Rise from Embers
by SkyFire

It was a clear, warm night in summer when all of the creatures of the forest gathered
together to hold council. The clearing where they gathered was circled by many thin
white birches, their silver bark gleaming eerily in the sharp, cool moonlight, giving
the appearance that the meeting was guarded by benevolent spirits. A samll stream
gurgled its way along its course, passing near the edge of the small glade. Due to
the gravity of the conclave, the natural order of things had been put aside- predator
sat shoulder to shoulder with prey, neither eating nor being eaten by the other, but
sharing for once a strange bond, a restraint cast upon them by the solemn occasion.

In the center of the clearing, nestled in a deep nest of myrrh, the last of the
phoenixes lay dying, her red-, gold-, and blue-plumed body pierced by a human
poacher's shot. Fired from hiding, the small bead was now lodged deep in the
fire-bird's guts, poisoning her as she bled to death.

all of the creatures in the clearing prayed the sun.

If the sun heard the plea, or even cared, it gave no sign; it didn't rise any faster
because of it.

A dozen pristine, white doves descended from the sky bearing bread and leaves full of
sweet clover nectar for the sorely wounded daughter of the sun. A handful of brown,
beady-eyed field mice brought her some of their winter supply of dried corn. She
drank the nectar, nibbled at the food, then, her energy spent, she lay back down in
her nest, resting her head on the fragrant myrrh leaves.

Finally, the starry night sky lightens, slowly paling with the coming of the dawn.
Small morninglarks start to sing high in the ghostly branches of the gray birches,
piping in the morning with their joyful chorus, blissfully ignorant of the plight of
the fire-bird.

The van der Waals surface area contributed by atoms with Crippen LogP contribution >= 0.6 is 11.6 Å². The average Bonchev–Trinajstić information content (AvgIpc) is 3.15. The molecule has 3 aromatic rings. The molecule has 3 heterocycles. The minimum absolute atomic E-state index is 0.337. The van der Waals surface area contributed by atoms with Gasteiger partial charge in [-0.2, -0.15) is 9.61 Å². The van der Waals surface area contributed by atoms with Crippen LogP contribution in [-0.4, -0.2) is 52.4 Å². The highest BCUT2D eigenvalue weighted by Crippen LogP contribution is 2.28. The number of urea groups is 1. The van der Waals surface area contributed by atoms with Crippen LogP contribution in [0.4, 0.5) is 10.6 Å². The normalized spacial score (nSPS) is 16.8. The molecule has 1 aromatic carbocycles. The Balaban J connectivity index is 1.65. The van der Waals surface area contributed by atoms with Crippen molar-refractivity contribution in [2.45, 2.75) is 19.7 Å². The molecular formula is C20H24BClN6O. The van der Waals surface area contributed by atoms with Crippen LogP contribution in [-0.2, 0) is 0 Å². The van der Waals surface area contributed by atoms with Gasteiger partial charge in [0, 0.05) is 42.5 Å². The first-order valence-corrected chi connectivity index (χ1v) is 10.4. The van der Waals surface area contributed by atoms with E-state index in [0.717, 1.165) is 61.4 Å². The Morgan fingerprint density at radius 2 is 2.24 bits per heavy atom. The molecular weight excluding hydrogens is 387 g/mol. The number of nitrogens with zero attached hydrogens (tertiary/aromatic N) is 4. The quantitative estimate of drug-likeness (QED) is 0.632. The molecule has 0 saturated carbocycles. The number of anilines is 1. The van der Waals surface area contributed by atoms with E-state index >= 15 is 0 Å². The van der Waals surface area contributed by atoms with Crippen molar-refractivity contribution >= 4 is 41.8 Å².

The morninglarks' morning song turned out to be a mourning song, as well; the death
song of the phoenix. She breathed her last as the sun neared the horizon (which was
visible along the stream's course). So passed the last of the majestic sun-daughters,
the phoenixes.

The great orb of flame cleared the horizon, its heat igniting the dead phoenix'
fragrant funeral pyre. Many long minutes the forest creatures watched, the wolf and
the deer, the fox and the rabbit. Even the tiny linnets looked on, their natural fear
of fire momentarily overcome. Eventually, the pyre's flame died, having no more fuel
to burn. The heavy stench of burnt myrrh and scorched phoenix permeated the dewy,
foggy morning air of the forest glade.

The many living creatures of the forest, animals and dryads, sylphs and naiads, looked
upon the bed of live embers to see the charred and blackened body of their friend, one
of the only constants they had known.

Then the charred bird stirred, a charcoal-black wing folding out, then stretching,
showing a faint hint of iridescence. It lifted its blackened head and gazed around
with eyes that sparkled like diamonds. Beneath it were its feet, twisted and scarred
by the fire's power.

"Caw!" it screeched. It looked at the forest creatures, seeing the clear revulsion
they had for its new form, then stood and launched itself into the air, flying away
from them, forever to be a solitary creature. "Caw! Caw!"

And thus was the Raven born from out of the ashes of the Phoenix.

END